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abstract = "For many, the arts and sciences stand at opposite ends of an unbridgeable divide: the sciences rigid, objective, systematic and authoritative; the arts fluid, subjective, dynamic and capricious. Yet, there is a long history of productive dialogue between these two fields, and multiple points of interconnection to reveal the falsity of this dichotomy. Arts-based research, (where the arts are used as tools for data collection, analysis and/or dissemination,) represents a particularly fertile form of arts/science interaction. Arts-based research holds enormous potential to enrich both the arts and the (social) sciences, changing not only how we represent the world (and who to), but also how we think about the world.This chapter considers the potential of spoken word as a tool for arts-based research, the implications of this for the communities and issues we seek to represent, and what this means for the status of both the arts and social sciences. With reference to the innovative method of ‘collaborative poetics’ and to the work of youth slam/spoken word educators, I argue that social scientists and spoken word practitioners can learn much from one another’s tools, techniques and ways of thinking, creating new forms of knowledge, redefining the audience/author relationship, and facilitating a ‘critical resilience’ which enables both individual fortitude in the face of adversity and a means through which to challenge the conditions which give rise to this adversity.",
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Johnson, H 2020, Beyond Discipline(s): Spoken Word as a Social Scientific Research Tool. in L English & J McGowan (eds), Spoken Word in the UK. Routledge.

Beyond Discipline(s) : Spoken Word as a Social Scientific Research Tool. / Johnson, Helen.

Spoken Word in the UK. ed. / Lucy English; Jack McGowan. Routledge, 2020.

Research output: Chapter in Book/Conference proceeding with ISSN or ISBNChapterResearchpeer-review

TY - CHAP

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AU - Johnson, Helen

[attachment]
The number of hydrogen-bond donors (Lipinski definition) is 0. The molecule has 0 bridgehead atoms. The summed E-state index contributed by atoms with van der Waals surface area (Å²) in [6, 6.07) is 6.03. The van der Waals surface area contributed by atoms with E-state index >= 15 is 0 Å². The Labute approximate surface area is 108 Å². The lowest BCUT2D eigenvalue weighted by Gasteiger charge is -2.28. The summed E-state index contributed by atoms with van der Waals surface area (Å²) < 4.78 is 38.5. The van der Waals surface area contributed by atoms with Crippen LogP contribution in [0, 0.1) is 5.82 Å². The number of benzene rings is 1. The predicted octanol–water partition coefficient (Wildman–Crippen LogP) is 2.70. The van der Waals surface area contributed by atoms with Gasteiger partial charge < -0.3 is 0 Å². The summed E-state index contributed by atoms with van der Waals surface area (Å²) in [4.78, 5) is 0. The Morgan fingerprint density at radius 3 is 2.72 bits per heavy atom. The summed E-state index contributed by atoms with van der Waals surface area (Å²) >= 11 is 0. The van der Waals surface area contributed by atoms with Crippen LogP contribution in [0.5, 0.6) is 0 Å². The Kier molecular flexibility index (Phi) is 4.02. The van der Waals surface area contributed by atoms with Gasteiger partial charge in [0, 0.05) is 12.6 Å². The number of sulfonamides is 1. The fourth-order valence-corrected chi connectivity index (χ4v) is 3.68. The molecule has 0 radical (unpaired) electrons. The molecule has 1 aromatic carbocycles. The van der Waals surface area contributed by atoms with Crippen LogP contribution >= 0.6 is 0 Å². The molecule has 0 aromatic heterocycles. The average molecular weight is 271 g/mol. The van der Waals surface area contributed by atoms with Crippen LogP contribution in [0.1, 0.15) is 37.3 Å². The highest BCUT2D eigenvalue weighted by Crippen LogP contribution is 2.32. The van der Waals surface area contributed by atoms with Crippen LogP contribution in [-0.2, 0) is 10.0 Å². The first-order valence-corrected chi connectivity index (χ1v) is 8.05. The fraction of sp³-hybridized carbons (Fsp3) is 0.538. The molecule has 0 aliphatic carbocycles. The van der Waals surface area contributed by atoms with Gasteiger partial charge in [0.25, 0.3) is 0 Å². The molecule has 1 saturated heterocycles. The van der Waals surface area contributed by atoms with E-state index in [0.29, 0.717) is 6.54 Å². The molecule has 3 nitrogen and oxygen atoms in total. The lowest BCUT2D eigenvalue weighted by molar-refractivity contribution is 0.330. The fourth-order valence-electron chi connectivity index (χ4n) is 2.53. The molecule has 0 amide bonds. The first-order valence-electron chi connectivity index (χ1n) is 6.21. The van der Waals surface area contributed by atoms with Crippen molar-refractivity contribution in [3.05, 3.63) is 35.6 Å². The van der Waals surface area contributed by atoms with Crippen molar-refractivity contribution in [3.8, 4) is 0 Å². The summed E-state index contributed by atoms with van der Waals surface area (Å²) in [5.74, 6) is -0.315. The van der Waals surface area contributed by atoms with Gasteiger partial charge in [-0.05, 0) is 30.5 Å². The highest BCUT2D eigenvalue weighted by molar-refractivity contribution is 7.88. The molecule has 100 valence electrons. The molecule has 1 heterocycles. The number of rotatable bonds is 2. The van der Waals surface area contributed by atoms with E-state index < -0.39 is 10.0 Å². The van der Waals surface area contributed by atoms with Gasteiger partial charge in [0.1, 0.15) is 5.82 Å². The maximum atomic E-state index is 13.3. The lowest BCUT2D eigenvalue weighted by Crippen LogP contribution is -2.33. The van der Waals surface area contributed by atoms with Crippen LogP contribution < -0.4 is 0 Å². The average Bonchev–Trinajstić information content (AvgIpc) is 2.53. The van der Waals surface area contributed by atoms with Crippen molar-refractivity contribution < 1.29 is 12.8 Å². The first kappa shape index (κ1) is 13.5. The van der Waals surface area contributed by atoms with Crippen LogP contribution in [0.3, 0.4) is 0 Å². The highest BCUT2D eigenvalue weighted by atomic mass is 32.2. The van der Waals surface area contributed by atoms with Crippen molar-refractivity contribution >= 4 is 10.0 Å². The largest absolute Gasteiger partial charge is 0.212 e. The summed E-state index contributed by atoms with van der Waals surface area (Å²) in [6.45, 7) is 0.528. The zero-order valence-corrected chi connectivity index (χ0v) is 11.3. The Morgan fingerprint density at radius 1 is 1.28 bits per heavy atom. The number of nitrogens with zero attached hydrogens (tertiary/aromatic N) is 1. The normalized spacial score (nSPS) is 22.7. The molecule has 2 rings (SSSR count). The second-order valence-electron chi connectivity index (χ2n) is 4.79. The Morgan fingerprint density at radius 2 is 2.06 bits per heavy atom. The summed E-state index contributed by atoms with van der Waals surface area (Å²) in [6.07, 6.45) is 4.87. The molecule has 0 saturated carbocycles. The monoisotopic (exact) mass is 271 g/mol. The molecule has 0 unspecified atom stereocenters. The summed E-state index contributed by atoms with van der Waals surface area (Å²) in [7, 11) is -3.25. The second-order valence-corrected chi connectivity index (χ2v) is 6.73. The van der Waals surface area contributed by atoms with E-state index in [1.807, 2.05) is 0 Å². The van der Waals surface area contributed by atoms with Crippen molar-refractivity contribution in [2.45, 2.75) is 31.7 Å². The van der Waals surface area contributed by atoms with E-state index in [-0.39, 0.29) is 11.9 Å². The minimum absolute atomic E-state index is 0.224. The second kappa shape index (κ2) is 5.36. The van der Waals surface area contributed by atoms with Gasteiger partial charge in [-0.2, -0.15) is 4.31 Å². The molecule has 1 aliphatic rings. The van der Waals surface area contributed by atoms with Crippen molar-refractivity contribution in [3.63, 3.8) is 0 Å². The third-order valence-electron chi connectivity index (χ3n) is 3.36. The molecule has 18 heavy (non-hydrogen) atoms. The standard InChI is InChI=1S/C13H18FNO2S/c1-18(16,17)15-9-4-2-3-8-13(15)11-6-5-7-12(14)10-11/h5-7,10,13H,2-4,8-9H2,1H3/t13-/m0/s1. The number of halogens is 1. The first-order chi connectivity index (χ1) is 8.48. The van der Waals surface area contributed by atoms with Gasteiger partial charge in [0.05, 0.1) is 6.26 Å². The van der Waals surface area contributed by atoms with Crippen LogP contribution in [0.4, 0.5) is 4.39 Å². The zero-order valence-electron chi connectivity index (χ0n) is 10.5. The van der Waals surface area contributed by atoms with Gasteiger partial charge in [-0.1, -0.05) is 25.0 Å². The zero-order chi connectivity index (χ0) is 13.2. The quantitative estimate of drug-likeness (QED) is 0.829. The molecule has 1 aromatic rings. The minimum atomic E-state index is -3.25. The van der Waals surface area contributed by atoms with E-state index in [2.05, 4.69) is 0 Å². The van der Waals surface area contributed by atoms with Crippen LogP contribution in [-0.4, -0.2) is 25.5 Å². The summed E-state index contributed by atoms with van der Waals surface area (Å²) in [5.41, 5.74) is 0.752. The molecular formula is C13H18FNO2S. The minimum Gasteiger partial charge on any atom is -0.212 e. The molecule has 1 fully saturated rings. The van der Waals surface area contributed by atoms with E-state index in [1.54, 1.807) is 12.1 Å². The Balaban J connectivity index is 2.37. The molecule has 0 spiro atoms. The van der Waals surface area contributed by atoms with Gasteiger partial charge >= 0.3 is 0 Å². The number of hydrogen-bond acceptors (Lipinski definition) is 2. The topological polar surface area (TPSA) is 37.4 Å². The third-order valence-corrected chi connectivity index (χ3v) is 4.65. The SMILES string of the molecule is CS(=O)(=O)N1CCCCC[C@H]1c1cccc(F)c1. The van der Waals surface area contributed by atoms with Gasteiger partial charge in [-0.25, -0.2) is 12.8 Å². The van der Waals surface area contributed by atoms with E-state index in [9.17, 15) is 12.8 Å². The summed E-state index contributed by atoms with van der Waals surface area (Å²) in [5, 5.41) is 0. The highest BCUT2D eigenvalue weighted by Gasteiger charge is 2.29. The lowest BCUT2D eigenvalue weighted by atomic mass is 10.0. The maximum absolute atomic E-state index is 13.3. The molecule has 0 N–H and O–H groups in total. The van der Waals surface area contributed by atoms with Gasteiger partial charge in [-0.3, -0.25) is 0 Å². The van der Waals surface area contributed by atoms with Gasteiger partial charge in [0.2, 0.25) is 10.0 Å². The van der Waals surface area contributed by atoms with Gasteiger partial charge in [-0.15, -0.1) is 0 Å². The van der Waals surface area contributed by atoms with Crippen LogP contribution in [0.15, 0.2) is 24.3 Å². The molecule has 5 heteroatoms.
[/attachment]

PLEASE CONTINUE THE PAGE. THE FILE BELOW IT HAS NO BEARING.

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AB - For many, the arts and sciences stand at opposite ends of an unbridgeable divide: the sciences rigid, objective, systematic and authoritative; the arts fluid, subjective, dynamic and capricious. Yet, there is a long history of productive dialogue between these two fields, and multiple points of interconnection to reveal the falsity of this dichotomy. Arts-based research, (where the arts are used as tools for data collection, analysis and/or dissemination,) represents a particularly fertile form of arts/science interaction. Arts-based research holds enormous potential to enrich both the arts and the (social) sciences, changing not only how we represent the world (and who to), but also how we think about the world.This chapter considers the potential of spoken word as a tool for arts-based research, the implications of this for the communities and issues we seek to represent, and what this means for the status of both the arts and social sciences. With reference to the innovative method of ‘collaborative poetics’ and to the work of youth slam/spoken word educators, I argue that social scientists and spoken word practitioners can learn much from one another’s tools, techniques and ways of thinking, creating new forms of knowledge, redefining the audience/author relationship, and facilitating a ‘critical resilience’ which enables both individual fortitude in the face of adversity and a means through which to challenge the conditions which give rise to this adversity.

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Johnson H. Beyond Discipline(s): Spoken Word as a Social Scientific Research Tool. In English L, McGowan J, editors, Spoken Word in the UK. Routledge. 2020